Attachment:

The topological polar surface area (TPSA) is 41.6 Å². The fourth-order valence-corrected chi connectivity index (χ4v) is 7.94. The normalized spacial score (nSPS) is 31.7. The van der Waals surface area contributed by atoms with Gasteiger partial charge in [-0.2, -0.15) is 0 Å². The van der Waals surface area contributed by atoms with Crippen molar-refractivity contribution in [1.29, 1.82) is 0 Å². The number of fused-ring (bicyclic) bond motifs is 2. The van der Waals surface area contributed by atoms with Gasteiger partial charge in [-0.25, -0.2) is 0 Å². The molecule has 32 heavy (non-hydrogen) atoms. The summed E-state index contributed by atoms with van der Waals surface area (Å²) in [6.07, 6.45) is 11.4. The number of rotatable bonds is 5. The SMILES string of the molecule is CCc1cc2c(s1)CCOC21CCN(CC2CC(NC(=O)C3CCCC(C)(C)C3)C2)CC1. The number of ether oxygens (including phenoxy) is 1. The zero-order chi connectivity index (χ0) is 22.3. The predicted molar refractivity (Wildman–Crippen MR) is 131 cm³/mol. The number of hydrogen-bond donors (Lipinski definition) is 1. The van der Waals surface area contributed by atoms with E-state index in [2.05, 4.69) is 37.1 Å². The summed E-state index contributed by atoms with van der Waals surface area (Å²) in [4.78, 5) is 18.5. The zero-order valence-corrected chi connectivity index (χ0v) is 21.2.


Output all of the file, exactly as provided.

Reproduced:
The topological polar surface area (TPSA) is 41.6 Å². The fourth-order valence-corrected chi connectivity index (χ4v) is 7.94. The normalized spacial score (nSPS) is 31.7. The van der Waals surface area contributed by atoms with Gasteiger partial charge in [-0.2, -0.15) is 0 Å². The van der Waals surface area contributed by atoms with Crippen molar-refractivity contribution in [1.29, 1.82) is 0 Å². The number of fused-ring (bicyclic) bond motifs is 2. The van der Waals surface area contributed by atoms with Gasteiger partial charge in [-0.25, -0.2) is 0 Å². The molecule has 32 heavy (non-hydrogen) atoms. The summed E-state index contributed by atoms with van der Waals surface area (Å²) in [6.07, 6.45) is 11.4. The number of rotatable bonds is 5. The SMILES string of the molecule is CCc1cc2c(s1)CCOC21CCN(CC2CC(NC(=O)C3CCCC(C)(C)C3)C2)CC1. The number of ether oxygens (including phenoxy) is 1. The zero-order chi connectivity index (χ0) is 22.3. The predicted molar refractivity (Wildman–Crippen MR) is 131 cm³/mol. The number of hydrogen-bond donors (Lipinski definition) is 1. The van der Waals surface area contributed by atoms with E-state index in [2.05, 4.69) is 37.1 Å². The summed E-state index contributed by atoms with van der Waals surface area (Å²) in [4.78, 5) is 18.5. The zero-order valence-corrected chi connectivity index (χ0v) is 21.2.